2. Domestic and international private business and finance

The role of the private sector in driving sustainable development in the post-2015 era was encapsulated in a call for businesses to apply their creativity and innovation in solving sustainable development challenges and to bring about more sustainable production and consumption patterns. The importance of remittances as a source of finance was acknowledged and a commitment was made to ensure that remittance corridors do not require charges higher than 5% by 2030. New sources of financing such as philanthropic giving and development-oriented venture capital funds were welcomed. Members resolved to adopt and implement investment promotion regimes for LDCs; committed to provide technical support for project preparation (particularly noting the AU’s Programme for Infrastructure Development in this regard); and also committed to substantially increase the share of renewable energy. In this regard, they welcomed the Secretary General’s Sustainable Energy For All initiative, Power Africa, NEPAD Africa Power Vision and the Global Renewable Energy Islands Network.

3. International development cooperation

Members noted an increase in official development assistance (ODA) since Monterrey and were particularly encouraged by few countries that have met or surpassed their commitment of providing 0.7% of their gross national income (GNI) as ODA and 0.15% to 0.20% of GNI as ODA to LDCs. However, they expressed concern that many countries still fall short of their commitments and reiterated that this fulfilment remains crucial. They welcomed the decision of the EU to collectively achieve its overall ODA targets within the timeframe of the post-2015 agenda, and its commitment to LDCs in the short term. Members recognized the increase in the importance of South-South cooperation and viewed it as a complement and not a substitute to North-South cooperation. They welcomed the Lima call for climate action and were encouraged by the commitment to reach an ambitious agreement in Paris in 2015. They also welcomed the initial resource mobilization process of the Green Climate Fund, encouraged MDBs to channel resources towards long-term infrastructure and green bonds among other areas, and also acknowledged the role of the Global Environment Facility in mainstreaming environmental concerns into development efforts.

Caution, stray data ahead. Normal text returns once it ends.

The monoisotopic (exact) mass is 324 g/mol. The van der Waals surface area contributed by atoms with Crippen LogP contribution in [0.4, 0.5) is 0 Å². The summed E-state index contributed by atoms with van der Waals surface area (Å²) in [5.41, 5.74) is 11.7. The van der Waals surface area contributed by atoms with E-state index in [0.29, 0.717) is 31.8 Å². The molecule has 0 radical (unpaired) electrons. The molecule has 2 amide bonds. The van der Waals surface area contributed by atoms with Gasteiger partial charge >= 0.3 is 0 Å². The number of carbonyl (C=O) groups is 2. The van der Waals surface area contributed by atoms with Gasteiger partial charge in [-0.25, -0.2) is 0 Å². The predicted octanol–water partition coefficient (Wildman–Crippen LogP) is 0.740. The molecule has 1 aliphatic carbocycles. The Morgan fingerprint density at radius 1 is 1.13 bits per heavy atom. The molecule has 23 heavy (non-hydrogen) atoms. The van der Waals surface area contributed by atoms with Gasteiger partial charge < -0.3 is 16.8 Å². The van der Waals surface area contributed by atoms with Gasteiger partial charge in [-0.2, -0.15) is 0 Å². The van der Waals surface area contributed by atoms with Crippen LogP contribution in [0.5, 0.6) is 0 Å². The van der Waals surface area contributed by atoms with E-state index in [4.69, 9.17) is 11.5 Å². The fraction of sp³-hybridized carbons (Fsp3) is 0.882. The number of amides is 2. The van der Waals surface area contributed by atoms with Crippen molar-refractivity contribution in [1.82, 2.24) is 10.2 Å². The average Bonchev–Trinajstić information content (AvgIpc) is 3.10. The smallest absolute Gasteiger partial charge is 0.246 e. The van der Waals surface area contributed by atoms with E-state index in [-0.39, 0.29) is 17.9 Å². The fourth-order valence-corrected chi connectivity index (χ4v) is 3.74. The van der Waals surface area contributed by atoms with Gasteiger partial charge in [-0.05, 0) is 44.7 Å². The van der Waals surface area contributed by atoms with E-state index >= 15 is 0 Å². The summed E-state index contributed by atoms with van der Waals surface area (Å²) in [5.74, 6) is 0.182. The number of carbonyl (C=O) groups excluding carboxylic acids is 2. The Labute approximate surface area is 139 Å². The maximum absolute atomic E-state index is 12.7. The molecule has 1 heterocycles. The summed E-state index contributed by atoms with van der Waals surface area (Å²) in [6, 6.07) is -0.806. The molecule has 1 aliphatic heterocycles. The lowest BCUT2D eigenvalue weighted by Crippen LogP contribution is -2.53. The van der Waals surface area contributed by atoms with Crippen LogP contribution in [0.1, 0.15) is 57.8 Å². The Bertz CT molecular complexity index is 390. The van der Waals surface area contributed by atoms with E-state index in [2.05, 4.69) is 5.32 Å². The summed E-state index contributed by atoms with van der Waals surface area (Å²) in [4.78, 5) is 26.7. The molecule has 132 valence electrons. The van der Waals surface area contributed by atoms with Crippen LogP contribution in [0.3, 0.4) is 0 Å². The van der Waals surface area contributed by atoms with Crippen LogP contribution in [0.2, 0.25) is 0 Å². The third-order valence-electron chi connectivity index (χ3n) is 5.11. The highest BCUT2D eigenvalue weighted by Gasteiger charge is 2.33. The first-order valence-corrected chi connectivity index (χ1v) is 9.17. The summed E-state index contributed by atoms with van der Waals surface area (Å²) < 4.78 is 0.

4. International trade as an engine for development

Members recognised the approval of the Bali Package in 2013 as an important achievement but recognized that multilateral trade negotiations require additional effort. They called on members to fully and expeditiously implement all decisions of the Package. They reaffirmed their commitment to strengthening the multilateral trading system, while noting that Africa’s trade remains low in spite of progress by other developing countries. Members committed to strengthening regional cooperation and regional trade agreements as important catalysts for reducing trade barriers and enabling companies to integrate into regional and global value chains. They urged an increase in support for projects that foster regional integration, with particular attention to the process in Africa. Members committed to strive to allocate an increasing proportion of Aid for Trade to LDCs. They also committed to endeavour to craft trade and investment agreements with appropriate safeguards so as to not constrain domestic policies and regulation in the public interest. In this regard, they requested the UN Conference on Trade and Development (UNCTAD) to continue existing consultations with Member States on investment agreements.

5. Debt and debt sustainability